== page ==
“Later the entire Visitors Centre team met with the Working Committee and answered all the doubts that the Secretary had raised. After hearing from the 10 representatives of the Visitors Centre, all heading different departments, it was clear that the place is functioning at a very high standard. It was a very good meeting. But when we received the minutes of the meeting they didn't reflect this and finally it took the Working Committee months to reply to the Secretary. That's pathetic.”
So does she feel there are too many theorists, idealists, in Auroville and not enough people getting their hands dirty?
“Well, I'm the kind of person who works out in the field and I don't meet a lot of other Aurovilians there. But that's OK, we all have our individual calling.”
No rays of light then?
“Yes, some good things are happening. For many years there has been a deep polarization around Matrimandir and the Master Plan which made most Aurovilians step back and not want to be involved. I feel that some of these things have been resolved now. What's happened at Matrimandir, for example, is magnificent. It's an inspiring sign that in the end the true Auroville does manifest.”
She feels, however, that there's still a lot more work to be done regarding the Master Plan. “Recently there was a push to get the Crown Road completed and L'Avenir d'Auroville set up a sub-group to make a proposal to the Secretary about how to spend the grant he had received. They invited me on to the group. For weeks we discussed, amongst other things, cycle paths to be included in the proposal. When the first draft of the proposal was presented to the group there was not one cycle path. When I asked what had happened to the cycle paths, I was told that the Secretary only wants roads. I said, ‘But what do we want? If you don't ask for something, you don't get it. Put them back in and if he says no we can discuss it further with him.'
“Then I missed one sub-group meeting. The next meeting I attended there's a new proposal for a paved road from the Solar Kitchen to Bharat Nivas, but no cycle paths! It's unbelievable. Finally they were included. Phew!”
Are we talking about a clash between two radically different visions of the city?
“It could be one way of expressing it. Actually I feel that the Aurofuture team have been overwhelmed for a very long period of time. They have been trying to look at the city plan as a whole and have not been able to focus on anything in enough detail to see it as a functioning living reality. I also feel they got stuck on certain ideas that really haven't evolved and kept pace with cutting-edge developments around the world, particularly in regard to traffic movement and regulation. The present plan to build a Crown Road which virtually creates a wall of traffic circling the inner city is a classically outdated example of this thinking.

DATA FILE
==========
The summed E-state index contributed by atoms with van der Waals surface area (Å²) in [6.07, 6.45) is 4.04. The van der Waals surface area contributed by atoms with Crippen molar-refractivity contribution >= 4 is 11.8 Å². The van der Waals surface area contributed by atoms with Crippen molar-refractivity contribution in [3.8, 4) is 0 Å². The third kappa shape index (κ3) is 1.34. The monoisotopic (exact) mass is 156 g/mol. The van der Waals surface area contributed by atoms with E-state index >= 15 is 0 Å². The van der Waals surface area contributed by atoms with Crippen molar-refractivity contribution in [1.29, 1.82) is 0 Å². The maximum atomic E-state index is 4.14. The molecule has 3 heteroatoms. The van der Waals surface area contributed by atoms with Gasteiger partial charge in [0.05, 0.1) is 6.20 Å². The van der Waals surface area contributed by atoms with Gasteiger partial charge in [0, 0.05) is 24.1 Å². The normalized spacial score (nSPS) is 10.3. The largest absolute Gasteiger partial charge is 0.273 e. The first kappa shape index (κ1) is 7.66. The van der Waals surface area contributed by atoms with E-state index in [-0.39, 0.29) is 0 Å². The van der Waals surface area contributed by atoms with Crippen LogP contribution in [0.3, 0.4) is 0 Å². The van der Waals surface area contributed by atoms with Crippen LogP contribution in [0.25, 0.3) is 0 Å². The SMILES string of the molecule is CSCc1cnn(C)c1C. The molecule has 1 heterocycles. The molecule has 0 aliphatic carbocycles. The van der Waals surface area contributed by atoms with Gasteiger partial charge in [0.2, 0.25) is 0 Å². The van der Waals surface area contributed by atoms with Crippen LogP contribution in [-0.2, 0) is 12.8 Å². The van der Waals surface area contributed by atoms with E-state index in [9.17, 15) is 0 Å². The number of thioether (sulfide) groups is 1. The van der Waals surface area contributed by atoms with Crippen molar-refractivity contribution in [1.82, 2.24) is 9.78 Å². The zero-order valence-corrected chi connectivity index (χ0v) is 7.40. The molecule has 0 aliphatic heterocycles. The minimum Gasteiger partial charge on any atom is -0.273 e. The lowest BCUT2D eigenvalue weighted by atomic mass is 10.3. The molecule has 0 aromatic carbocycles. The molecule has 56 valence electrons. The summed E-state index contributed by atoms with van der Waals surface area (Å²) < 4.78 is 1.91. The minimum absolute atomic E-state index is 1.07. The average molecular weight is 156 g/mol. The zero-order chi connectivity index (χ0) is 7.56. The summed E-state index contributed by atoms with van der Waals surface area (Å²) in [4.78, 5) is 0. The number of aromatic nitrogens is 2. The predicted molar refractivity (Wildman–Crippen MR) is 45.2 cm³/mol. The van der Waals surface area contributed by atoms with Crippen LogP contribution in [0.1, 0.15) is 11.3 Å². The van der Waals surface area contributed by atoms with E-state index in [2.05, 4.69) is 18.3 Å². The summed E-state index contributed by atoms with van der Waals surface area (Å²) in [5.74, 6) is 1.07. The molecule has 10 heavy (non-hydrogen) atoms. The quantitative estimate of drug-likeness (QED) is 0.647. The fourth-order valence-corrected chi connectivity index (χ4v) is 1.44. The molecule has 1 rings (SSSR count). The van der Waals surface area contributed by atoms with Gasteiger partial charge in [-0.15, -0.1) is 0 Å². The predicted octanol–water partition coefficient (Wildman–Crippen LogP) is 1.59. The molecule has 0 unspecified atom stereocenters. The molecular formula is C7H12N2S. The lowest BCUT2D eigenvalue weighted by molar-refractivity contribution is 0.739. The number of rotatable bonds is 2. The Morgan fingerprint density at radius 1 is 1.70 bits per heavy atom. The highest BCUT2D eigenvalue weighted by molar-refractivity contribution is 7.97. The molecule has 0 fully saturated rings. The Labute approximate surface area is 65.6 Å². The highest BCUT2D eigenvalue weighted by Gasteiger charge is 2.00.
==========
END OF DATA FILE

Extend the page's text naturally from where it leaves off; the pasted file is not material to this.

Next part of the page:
“In the process of making a proposal a subgroup, which includes both members of the L'Avenir team and other Auroville architects, came up with the idea of designing and building a stretch of urban environment that will be the Crownways, instead of the Crown Road . The idea is to create a traffic-free development hub, essentially a pedestrian environment with non-polluting public transport and bicycles, which is just what we want the city to be.
“The sub-group, led by Gundolf and David Nightingale, have drawn up a plan for a beautiful urban environment using the original Galaxy concept as a base but they have made it come alive. This is very inspiring and one of the pivotal movements that can deeply nourish our collective aspiration and will to manifest Her City.
“The Master Plan and the idea of the city have not been a powerful source of inspiration for the majority of people due to the polarisation it has always created. I feel the concept of creating a long-awaited urban environment can bridge the different visions of the City the Earth needs, as it infuses the original impulse of the galaxy envisioned by Roger into a living micro-reality.
“I also feel that a certain bureaucratization is spreading through Auroville, particularly in our economic policies which are increasingly administered with a cold corporate hand. Many of us feel this is far from Mother's vision and the Auroville spirit.
“Yet, if we can keep in mind that we are all involved in a huge, long story, things always look better. I remain committed to Auroville and ready to go on facing all the difficulties and enjoying the victories that will come.”